Your medical insurance does not cover coronavirus but insurers have compromised

•The first case of local transmission was reported in South Africa as all others have been persons who had travelled abroad.

•President Kenyatta directs review and adjustment of budgets towards prevention and management of emergency response. OUTBREAK: Medical staff carry a box at Jinyintan hospital, where the patients with pneumonia caused by the new strain of coronavirus are being treated, in Wuhan, Hubei province, China Image: /REUTERS With the World Health Organization declaring coronavirus a global pandemic, infected persons will not get treatment under their medical cover.

However, Kenyan insurers have agreed to continue covering the disease after consultations.

"Following engagement with the insurance companies, Commissioner of Insurance Godfrey Kiptum would like to assure the public that the insurers will continue to provide their services to policyholders affected or infected with the virus," Insurance Regulatory Authority posted on Twitter.

Prior to the WHO’s declaration, an infected person could use their medical cover but this is now not an option.

“The insurers will not be able to offer medical insurance cover for the condition at this moment. The insurers have this category of exclusion properly indicated in the policy documents,” Insurance Regulatory Authority chief executive Godfrey Kiptum told the Star.

AAR Insurance chief executive Nixon Shigoli said once a disease is declared a pandemic, the burden of medical care provision shifts from insurers to the government.

“Insurers now have to think very quickly but I haven’t heard of anyone in the industry who has included coronavirus in their medical offerings,” he said.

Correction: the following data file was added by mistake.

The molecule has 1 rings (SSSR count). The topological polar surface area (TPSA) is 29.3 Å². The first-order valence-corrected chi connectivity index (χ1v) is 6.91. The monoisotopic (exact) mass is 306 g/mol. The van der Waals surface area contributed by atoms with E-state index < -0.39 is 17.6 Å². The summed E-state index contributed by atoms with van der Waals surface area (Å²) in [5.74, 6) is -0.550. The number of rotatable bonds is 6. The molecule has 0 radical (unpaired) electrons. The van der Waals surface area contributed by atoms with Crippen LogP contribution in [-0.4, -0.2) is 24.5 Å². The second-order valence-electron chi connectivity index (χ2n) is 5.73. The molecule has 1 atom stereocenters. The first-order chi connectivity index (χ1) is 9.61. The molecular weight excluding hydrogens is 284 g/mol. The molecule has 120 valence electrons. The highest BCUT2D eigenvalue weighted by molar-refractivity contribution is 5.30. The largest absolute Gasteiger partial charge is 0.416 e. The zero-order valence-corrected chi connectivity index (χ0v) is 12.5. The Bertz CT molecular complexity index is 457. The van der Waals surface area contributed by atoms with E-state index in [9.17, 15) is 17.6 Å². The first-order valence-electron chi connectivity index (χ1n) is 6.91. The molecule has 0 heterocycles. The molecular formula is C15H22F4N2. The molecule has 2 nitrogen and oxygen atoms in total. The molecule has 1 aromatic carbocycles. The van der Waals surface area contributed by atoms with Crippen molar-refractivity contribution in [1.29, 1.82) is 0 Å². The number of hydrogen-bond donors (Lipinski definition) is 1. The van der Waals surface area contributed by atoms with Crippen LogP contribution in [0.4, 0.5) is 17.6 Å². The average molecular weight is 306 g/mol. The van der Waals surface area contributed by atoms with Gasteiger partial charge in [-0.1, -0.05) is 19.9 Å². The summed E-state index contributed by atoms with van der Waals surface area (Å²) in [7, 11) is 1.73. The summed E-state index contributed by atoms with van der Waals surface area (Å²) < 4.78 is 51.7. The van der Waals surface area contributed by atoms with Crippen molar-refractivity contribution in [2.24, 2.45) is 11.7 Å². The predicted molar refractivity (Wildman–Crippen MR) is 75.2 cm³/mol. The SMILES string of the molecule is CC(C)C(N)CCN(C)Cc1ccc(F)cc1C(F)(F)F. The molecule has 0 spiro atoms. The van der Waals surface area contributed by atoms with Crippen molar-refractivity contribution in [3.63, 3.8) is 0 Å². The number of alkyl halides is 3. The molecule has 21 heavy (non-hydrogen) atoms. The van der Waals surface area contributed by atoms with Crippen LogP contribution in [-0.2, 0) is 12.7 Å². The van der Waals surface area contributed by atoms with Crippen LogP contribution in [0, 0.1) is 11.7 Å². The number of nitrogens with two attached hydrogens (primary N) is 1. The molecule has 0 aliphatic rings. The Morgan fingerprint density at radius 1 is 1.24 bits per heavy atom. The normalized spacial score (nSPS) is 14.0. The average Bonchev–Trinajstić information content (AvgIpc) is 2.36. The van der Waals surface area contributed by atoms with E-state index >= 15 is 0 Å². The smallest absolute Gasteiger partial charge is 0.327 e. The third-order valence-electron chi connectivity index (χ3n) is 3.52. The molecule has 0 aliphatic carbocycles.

He said if underwriters were to decide to introduce such a product it would likely be costly, meaning it wouldn’t meet its intended goal.

“The truth is, we might introduce a product that caters to coronavirus but the uptake may not be as promising. Very few Kenyans are conscious enough to buy such a cover,” Shigoli said.

Kiptum said the regulator and industry players were looking into ways to incorporate unexpected health expenses for coverage.“We are looking at policies that surround exclusion of patients with chronic illnesses, pre-existing conditions and in the event of epidemics,” he said.As at Wednesday, if a coronavirus case was declared locally it would have been taken care of by an underwriter under the infected person’s medical policy.“Epidemics and pandemics are not covered globally because they can be catastrophic,” Jubilee Insurance chief executive Patrick Gitonga said.Shigoli said most insurance firms are right now largely preaching prevention, especially when it comes to non-essential cross-border travel.“Even […]

Stay in the Know!

Sign up for the latest news and information on African Companies and Economy.

By signing up, you agree to receive MoneyInAfrica offers, promotions and other commercial messages. You may unsubscribe at any time.

Leave a Reply